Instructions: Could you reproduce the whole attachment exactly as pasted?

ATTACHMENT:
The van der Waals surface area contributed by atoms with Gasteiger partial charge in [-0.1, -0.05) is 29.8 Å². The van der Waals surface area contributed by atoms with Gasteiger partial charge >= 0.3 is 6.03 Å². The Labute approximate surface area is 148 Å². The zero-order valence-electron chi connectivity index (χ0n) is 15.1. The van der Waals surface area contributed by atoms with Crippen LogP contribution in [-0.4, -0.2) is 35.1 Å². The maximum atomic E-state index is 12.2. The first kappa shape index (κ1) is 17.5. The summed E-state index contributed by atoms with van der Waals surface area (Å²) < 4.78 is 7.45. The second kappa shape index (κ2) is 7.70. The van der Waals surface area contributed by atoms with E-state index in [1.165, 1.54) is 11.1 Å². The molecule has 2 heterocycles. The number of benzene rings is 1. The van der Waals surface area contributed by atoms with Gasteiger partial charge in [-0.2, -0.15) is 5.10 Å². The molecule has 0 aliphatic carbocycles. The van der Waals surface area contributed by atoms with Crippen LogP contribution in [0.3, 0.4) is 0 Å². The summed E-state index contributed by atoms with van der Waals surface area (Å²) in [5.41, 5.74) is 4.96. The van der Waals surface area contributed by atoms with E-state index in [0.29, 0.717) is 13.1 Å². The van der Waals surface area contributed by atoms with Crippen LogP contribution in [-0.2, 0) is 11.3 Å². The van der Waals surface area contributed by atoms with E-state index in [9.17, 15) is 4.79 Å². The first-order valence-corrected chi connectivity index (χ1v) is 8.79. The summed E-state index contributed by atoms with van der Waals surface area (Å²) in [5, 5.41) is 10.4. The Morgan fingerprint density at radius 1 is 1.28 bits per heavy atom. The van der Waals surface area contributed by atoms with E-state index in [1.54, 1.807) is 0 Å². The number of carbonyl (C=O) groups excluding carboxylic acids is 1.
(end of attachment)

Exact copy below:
The van der Waals surface area contributed by atoms with Gasteiger partial charge in [-0.1, -0.05) is 29.8 Å². The van der Waals surface area contributed by atoms with Gasteiger partial charge >= 0.3 is 6.03 Å². The Labute approximate surface area is 148 Å². The zero-order valence-electron chi connectivity index (χ0n) is 15.1. The van der Waals surface area contributed by atoms with Crippen LogP contribution in [-0.4, -0.2) is 35.1 Å². The maximum atomic E-state index is 12.2. The first kappa shape index (κ1) is 17.5. The summed E-state index contributed by atoms with van der Waals surface area (Å²) < 4.78 is 7.45. The second kappa shape index (κ2) is 7.70. The van der Waals surface area contributed by atoms with E-state index in [1.165, 1.54) is 11.1 Å². The molecule has 2 heterocycles. The number of benzene rings is 1. The van der Waals surface area contributed by atoms with Gasteiger partial charge in [-0.2, -0.15) is 5.10 Å². The molecule has 0 aliphatic carbocycles. The van der Waals surface area contributed by atoms with Crippen LogP contribution in [0.3, 0.4) is 0 Å². The summed E-state index contributed by atoms with van der Waals surface area (Å²) in [5.41, 5.74) is 4.96. The van der Waals surface area contributed by atoms with E-state index in [0.29, 0.717) is 13.1 Å². The van der Waals surface area contributed by atoms with Crippen LogP contribution in [-0.2, 0) is 11.3 Å². The van der Waals surface area contributed by atoms with E-state index in [9.17, 15) is 4.79 Å². The first-order valence-corrected chi connectivity index (χ1v) is 8.79. The summed E-state index contributed by atoms with van der Waals surface area (Å²) in [5, 5.41) is 10.4. The Morgan fingerprint density at radius 1 is 1.28 bits per heavy atom. The van der Waals surface area contributed by atoms with E-state index in [1.54, 1.807) is 0 Å². The number of carbonyl (C=O) groups excluding carboxylic acids is 1.